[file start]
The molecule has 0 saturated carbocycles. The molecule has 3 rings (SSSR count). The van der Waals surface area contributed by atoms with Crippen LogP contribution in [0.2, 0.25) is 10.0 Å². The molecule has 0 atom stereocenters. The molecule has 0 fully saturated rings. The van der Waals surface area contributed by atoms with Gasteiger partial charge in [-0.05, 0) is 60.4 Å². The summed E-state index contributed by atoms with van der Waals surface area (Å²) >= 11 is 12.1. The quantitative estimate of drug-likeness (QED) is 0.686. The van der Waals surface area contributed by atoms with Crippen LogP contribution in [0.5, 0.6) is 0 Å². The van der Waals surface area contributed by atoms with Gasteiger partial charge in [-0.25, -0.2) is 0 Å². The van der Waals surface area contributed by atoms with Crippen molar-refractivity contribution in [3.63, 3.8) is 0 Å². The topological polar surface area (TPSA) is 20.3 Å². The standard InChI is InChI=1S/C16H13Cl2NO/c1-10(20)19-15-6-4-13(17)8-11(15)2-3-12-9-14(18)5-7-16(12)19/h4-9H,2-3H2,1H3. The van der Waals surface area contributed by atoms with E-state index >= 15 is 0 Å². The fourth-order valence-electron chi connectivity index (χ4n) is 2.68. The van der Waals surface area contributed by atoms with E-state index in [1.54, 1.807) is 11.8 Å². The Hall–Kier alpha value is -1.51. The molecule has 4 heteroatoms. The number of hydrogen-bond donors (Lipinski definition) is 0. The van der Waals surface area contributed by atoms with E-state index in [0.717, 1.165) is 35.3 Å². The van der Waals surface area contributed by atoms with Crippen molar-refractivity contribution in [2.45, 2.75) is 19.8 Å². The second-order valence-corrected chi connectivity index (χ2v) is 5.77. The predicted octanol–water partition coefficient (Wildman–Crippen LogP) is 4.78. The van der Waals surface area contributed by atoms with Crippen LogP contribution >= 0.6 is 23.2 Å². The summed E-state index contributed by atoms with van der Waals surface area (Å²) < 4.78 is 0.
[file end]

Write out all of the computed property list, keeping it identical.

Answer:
The molecule has 0 saturated carbocycles. The molecule has 3 rings (SSSR count). The van der Waals surface area contributed by atoms with Crippen LogP contribution in [0.2, 0.25) is 10.0 Å². The molecule has 0 atom stereocenters. The molecule has 0 fully saturated rings. The van der Waals surface area contributed by atoms with Gasteiger partial charge in [-0.05, 0) is 60.4 Å². The summed E-state index contributed by atoms with van der Waals surface area (Å²) >= 11 is 12.1. The quantitative estimate of drug-likeness (QED) is 0.686. The van der Waals surface area contributed by atoms with Crippen LogP contribution in [0.5, 0.6) is 0 Å². The van der Waals surface area contributed by atoms with Gasteiger partial charge in [-0.25, -0.2) is 0 Å². The van der Waals surface area contributed by atoms with Crippen molar-refractivity contribution in [3.63, 3.8) is 0 Å². The topological polar surface area (TPSA) is 20.3 Å². The standard InChI is InChI=1S/C16H13Cl2NO/c1-10(20)19-15-6-4-13(17)8-11(15)2-3-12-9-14(18)5-7-16(12)19/h4-9H,2-3H2,1H3. The van der Waals surface area contributed by atoms with E-state index >= 15 is 0 Å². The fourth-order valence-electron chi connectivity index (χ4n) is 2.68. The van der Waals surface area contributed by atoms with E-state index in [1.54, 1.807) is 11.8 Å². The Hall–Kier alpha value is -1.51. The molecule has 4 heteroatoms. The number of hydrogen-bond donors (Lipinski definition) is 0. The van der Waals surface area contributed by atoms with E-state index in [0.717, 1.165) is 35.3 Å². The van der Waals surface area contributed by atoms with Crippen molar-refractivity contribution in [2.45, 2.75) is 19.8 Å². The second-order valence-corrected chi connectivity index (χ2v) is 5.77. The predicted octanol–water partition coefficient (Wildman–Crippen LogP) is 4.78. The van der Waals surface area contributed by atoms with Crippen LogP contribution >= 0.6 is 23.2 Å². The summed E-state index contributed by atoms with van der Waals surface area (Å²) < 4.78 is 0.